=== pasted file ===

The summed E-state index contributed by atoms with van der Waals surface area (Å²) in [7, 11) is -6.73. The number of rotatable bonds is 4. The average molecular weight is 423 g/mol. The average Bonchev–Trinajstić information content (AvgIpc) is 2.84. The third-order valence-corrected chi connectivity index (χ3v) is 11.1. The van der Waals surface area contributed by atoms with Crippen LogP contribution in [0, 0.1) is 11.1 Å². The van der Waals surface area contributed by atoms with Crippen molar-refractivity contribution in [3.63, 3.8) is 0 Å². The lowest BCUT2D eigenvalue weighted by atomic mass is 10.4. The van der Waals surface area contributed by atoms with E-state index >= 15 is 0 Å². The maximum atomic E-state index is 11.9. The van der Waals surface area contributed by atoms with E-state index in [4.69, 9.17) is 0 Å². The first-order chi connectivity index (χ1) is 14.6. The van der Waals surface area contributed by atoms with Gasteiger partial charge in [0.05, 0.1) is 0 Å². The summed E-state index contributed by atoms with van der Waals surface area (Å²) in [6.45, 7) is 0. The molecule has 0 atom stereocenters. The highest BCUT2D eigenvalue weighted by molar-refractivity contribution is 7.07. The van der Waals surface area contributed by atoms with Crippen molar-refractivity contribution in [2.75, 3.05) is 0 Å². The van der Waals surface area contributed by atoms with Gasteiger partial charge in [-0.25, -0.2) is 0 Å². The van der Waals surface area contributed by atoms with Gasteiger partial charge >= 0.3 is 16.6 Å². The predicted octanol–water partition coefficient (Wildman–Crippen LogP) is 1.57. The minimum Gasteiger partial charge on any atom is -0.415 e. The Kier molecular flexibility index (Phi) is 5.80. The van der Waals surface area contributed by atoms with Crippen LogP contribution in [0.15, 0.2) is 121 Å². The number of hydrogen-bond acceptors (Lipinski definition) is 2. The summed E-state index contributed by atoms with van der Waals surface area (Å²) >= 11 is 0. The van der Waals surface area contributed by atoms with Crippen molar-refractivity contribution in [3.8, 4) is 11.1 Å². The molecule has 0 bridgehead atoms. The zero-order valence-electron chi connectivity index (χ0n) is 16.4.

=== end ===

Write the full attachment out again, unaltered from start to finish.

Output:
The summed E-state index contributed by atoms with van der Waals surface area (Å²) in [7, 11) is -6.73. The number of rotatable bonds is 4. The average molecular weight is 423 g/mol. The average Bonchev–Trinajstić information content (AvgIpc) is 2.84. The third-order valence-corrected chi connectivity index (χ3v) is 11.1. The van der Waals surface area contributed by atoms with Crippen LogP contribution in [0, 0.1) is 11.1 Å². The van der Waals surface area contributed by atoms with Crippen molar-refractivity contribution in [3.63, 3.8) is 0 Å². The lowest BCUT2D eigenvalue weighted by atomic mass is 10.4. The van der Waals surface area contributed by atoms with E-state index >= 15 is 0 Å². The maximum atomic E-state index is 11.9. The van der Waals surface area contributed by atoms with E-state index in [4.69, 9.17) is 0 Å². The first-order chi connectivity index (χ1) is 14.6. The van der Waals surface area contributed by atoms with Gasteiger partial charge in [0.05, 0.1) is 0 Å². The summed E-state index contributed by atoms with van der Waals surface area (Å²) in [6.45, 7) is 0. The molecule has 0 atom stereocenters. The highest BCUT2D eigenvalue weighted by molar-refractivity contribution is 7.07. The van der Waals surface area contributed by atoms with Crippen molar-refractivity contribution in [2.75, 3.05) is 0 Å². The van der Waals surface area contributed by atoms with Gasteiger partial charge in [-0.25, -0.2) is 0 Å². The van der Waals surface area contributed by atoms with Gasteiger partial charge >= 0.3 is 16.6 Å². The predicted octanol–water partition coefficient (Wildman–Crippen LogP) is 1.57. The minimum Gasteiger partial charge on any atom is -0.415 e. The Kier molecular flexibility index (Phi) is 5.80. The van der Waals surface area contributed by atoms with Crippen LogP contribution in [0.15, 0.2) is 121 Å². The number of hydrogen-bond acceptors (Lipinski definition) is 2. The summed E-state index contributed by atoms with van der Waals surface area (Å²) >= 11 is 0. The van der Waals surface area contributed by atoms with Crippen molar-refractivity contribution in [3.8, 4) is 11.1 Å². The molecule has 0 bridgehead atoms. The zero-order valence-electron chi connectivity index (χ0n) is 16.4.